German WW1 M1898/05 n.A. mS 'Butcher' Sawback Bayonet, Dated 1915 by Simson & Co.
Straight blade with distinctive ‘butcher blade’ profile, broadening towards the point, 14 3/8 inches long (19 5/8 inches overall). Wood scale grips with diagonally cut notches held by two screws, with oil hole. Steel hilt with quillon and partial muzzle ring, steel flash guard and steel pommel. Black leather scabbard with steel chape and throat with frog hook. Black leather frog, fabric Troddel knot suspended from the frog’s midsection with white riband, yellow stem, red crown and white tassels.
The ricasso of the blade is stamped with the maker’s mark ‘Simson & Co. Suhl’. The spine of the blade is stamped with a crowned ‘W’ over ‘15’, indicating that the blade was manufactured in 1915, during the reign of Wilhelm II. There are stamped crown marks on the spine, hilt and pommel, as well as the throat piece of the scabbard.
Assuming the bayonet and its Troddel knot are an original pair, the colours of the knot would indicate that this bayonet was for the 10th battalion of its regiment – although without a unit mark one cannot say which regiment.
This is one of the first of the ‘neu Art’ model of the 98/05 produced from early 1915, which incorporated a flash guard. These became standard on all wood-gripped German bayonets to prevent damage to the grips when firing the Karabiner 98 rifle with the bayonet fixed, something which had been rare before the war but was increasingly common due to the more widespread issue and carry of the carbine during WW1, particularly by assault troops. The scabbard is the first-pattern leather type, which is interesting to find with a neu Art as an all-steel replacement was also adopted during 1915, the leather scabbard having proven to be too fragile under field conditions.
Standard German practice, following a Prussian rule, was for 6% of the bayonets to be made with the sawback, and issued to infantry NCOs, pioneers, and machine gun crews. Its purpose was to clear obstacles or brush, a successor to the fascine knife (faschinenmesser) of earlier eras.
Many German bayonets of all types had these sawbacks removed during the war; officially this was because the saw was deemed unnecessary, especially as the British and French eventually replaced their wooden barbed wire posts with cast iron and there was little vegetation left to cut on most battlefields, but it is also likely that the German command took notice of a pervasive rumour that soldiers using them would be victimised if captured by Allied forces, on the basis that the saw blade was ‘inhumane’. There is no clear evidence that such ill-treatment actually took place, but there were instances of German soldiers refusing to go to the front line while equipped with sawback bayonets because of it, which would have been reason enough to reconsider their use.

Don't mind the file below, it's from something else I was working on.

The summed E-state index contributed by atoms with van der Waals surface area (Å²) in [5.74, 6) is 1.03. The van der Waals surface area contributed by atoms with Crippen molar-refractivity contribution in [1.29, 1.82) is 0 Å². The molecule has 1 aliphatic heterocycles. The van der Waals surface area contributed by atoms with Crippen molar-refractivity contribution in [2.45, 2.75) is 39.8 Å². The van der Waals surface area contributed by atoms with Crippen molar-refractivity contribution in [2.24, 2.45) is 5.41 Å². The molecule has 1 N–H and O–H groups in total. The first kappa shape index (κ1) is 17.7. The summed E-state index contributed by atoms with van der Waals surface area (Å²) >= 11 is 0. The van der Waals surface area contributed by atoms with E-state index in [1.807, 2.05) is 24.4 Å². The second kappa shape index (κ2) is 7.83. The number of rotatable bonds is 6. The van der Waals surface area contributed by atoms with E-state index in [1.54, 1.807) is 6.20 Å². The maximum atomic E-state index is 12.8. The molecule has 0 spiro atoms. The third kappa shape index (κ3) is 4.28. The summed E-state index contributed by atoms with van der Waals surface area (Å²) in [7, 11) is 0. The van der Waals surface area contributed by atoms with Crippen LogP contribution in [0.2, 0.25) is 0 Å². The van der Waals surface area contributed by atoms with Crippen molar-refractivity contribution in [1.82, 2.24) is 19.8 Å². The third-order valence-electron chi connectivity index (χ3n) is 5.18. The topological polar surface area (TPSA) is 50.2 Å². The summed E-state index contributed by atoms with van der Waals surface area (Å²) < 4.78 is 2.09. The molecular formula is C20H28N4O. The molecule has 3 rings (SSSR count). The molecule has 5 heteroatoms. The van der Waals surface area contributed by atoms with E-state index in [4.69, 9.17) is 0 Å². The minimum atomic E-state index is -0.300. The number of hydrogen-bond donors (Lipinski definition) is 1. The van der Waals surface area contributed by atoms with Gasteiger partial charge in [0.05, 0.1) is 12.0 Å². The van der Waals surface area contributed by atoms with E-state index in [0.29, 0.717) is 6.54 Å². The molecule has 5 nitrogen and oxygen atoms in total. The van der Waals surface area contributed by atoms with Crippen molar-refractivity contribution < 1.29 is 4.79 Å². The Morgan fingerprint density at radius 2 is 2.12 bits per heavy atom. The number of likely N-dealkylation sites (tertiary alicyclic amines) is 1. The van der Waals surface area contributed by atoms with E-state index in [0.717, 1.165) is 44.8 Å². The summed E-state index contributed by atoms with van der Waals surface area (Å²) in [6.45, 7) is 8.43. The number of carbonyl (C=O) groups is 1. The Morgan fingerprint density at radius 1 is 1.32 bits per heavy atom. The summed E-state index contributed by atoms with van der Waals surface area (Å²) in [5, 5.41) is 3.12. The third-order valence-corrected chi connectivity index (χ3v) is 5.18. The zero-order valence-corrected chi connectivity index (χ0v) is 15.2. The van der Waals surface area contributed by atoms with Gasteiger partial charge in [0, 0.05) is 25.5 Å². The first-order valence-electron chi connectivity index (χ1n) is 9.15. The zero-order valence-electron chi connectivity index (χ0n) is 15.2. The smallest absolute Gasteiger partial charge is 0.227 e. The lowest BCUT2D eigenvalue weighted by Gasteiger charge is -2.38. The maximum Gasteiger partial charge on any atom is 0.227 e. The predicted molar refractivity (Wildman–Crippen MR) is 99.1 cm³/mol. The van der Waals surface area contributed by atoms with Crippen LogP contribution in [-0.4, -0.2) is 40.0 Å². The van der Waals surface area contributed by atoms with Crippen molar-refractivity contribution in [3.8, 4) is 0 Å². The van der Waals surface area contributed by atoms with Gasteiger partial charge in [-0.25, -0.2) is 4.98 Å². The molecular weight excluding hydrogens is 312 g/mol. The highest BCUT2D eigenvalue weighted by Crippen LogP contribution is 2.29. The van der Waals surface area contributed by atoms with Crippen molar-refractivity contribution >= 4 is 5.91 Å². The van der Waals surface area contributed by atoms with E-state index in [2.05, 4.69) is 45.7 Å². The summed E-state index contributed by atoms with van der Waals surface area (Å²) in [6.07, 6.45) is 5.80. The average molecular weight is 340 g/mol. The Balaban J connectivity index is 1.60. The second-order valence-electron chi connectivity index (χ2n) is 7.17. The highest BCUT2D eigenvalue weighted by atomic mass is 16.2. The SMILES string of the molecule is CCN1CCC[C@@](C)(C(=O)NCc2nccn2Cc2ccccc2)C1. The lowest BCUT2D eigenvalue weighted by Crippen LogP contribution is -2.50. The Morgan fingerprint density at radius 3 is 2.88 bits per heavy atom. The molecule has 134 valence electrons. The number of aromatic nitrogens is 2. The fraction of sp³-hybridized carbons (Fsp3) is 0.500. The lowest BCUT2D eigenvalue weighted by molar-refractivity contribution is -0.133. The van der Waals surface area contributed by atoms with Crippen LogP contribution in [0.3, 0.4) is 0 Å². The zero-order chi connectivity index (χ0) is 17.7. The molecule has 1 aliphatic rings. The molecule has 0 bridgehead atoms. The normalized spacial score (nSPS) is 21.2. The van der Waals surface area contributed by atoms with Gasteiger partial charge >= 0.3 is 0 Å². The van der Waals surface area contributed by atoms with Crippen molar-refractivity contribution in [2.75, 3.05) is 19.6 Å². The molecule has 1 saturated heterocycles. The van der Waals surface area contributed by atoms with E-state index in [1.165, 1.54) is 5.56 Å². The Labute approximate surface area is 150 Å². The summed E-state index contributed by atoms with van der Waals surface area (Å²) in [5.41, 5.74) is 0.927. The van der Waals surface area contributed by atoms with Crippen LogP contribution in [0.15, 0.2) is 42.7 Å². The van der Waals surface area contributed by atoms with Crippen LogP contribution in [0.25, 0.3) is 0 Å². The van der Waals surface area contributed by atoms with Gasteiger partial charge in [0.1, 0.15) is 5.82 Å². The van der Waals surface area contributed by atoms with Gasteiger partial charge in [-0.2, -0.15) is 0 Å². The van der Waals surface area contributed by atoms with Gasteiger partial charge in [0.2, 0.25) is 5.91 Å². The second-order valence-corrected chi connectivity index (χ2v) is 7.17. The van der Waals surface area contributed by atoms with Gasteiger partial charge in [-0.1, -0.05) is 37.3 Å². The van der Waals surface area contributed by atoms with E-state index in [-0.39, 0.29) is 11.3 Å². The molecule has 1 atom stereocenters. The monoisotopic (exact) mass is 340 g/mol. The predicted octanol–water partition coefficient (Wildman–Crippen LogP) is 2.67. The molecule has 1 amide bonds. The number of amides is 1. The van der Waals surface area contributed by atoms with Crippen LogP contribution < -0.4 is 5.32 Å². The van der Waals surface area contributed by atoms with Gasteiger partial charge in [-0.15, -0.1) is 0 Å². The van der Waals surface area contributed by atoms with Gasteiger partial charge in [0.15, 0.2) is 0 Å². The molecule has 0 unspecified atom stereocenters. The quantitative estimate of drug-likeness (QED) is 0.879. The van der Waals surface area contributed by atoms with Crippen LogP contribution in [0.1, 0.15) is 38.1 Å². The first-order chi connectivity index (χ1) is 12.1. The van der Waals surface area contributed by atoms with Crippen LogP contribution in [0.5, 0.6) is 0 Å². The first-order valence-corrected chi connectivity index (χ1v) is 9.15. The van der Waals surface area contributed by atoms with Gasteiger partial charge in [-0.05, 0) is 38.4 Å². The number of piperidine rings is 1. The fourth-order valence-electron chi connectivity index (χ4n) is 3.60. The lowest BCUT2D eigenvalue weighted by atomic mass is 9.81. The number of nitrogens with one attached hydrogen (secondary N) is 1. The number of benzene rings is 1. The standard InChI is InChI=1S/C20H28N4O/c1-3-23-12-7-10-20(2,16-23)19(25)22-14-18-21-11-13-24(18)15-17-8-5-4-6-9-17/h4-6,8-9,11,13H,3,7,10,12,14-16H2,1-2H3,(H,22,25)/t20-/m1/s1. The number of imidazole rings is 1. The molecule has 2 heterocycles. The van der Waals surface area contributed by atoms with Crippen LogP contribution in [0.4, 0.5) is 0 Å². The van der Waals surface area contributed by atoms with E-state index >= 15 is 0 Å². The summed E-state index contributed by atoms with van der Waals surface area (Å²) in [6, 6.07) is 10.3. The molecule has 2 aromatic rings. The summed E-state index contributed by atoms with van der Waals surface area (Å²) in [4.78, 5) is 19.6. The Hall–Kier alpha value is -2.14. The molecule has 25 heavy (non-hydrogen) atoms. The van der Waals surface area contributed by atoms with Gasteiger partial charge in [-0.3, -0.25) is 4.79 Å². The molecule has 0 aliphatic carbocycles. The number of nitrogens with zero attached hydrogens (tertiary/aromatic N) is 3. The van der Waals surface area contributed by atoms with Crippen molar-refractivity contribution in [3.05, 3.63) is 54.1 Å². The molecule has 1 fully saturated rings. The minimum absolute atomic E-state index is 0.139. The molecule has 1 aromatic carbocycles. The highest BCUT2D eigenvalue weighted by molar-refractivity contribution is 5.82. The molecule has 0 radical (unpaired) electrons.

After a survey in early 1917 by the Bavarian War Ministry found unanimous support from all units for their withdrawal, it cancelled all further production, restricted their use to pioneer units only, and recommended abolition to the General Staff. In September 1917 the Prussian War Ministry agreed, ordering all sawback bayonets to be immediately withdrawn from frontline units and exchanged with non-sawback versions held by rear-echelon units, garrison troops or prison guards. Removal of the sawback by grinding began in early 1918 to make these usable in combat once more, and any left in original condition by the war’s end were most likely destroyed by the Inter-Allied Military Control Commission. The survival of German WW1 sawback bayonets today is, ironically, largely due to their reputation making them popular as trophies and souvenirs.
The blade is bright with only a few small spots of patination and some light pitting at the very tip. Its sawback shows some light wear from use but with no broken teeth. The hilt and flash guard are also bright, the exposed tang and pommel have an even grey finish. The wood grips are particularly fine with only a couple of shallow dents and one tiny (~1mm wide) chip.
The scabbard leather is quite hardened by age with some scuffing to its surface. The blade will sheath but is held tightly due to shrinkage of the leather – I recommend storing the blade outside the scabbard to minimise the risk of damage while drawing it out. The throat and chape pieces of the scabbard have some even patination. The leather of the frog has rubbing and flaking in high-wear areas and some cracking where the leather flexes. The stitching on one side of the front section has partly opened, but the rivet keeps it in place. The yellow wool stem of the Troddel knot has frayed in its upper section and the slider has been lost.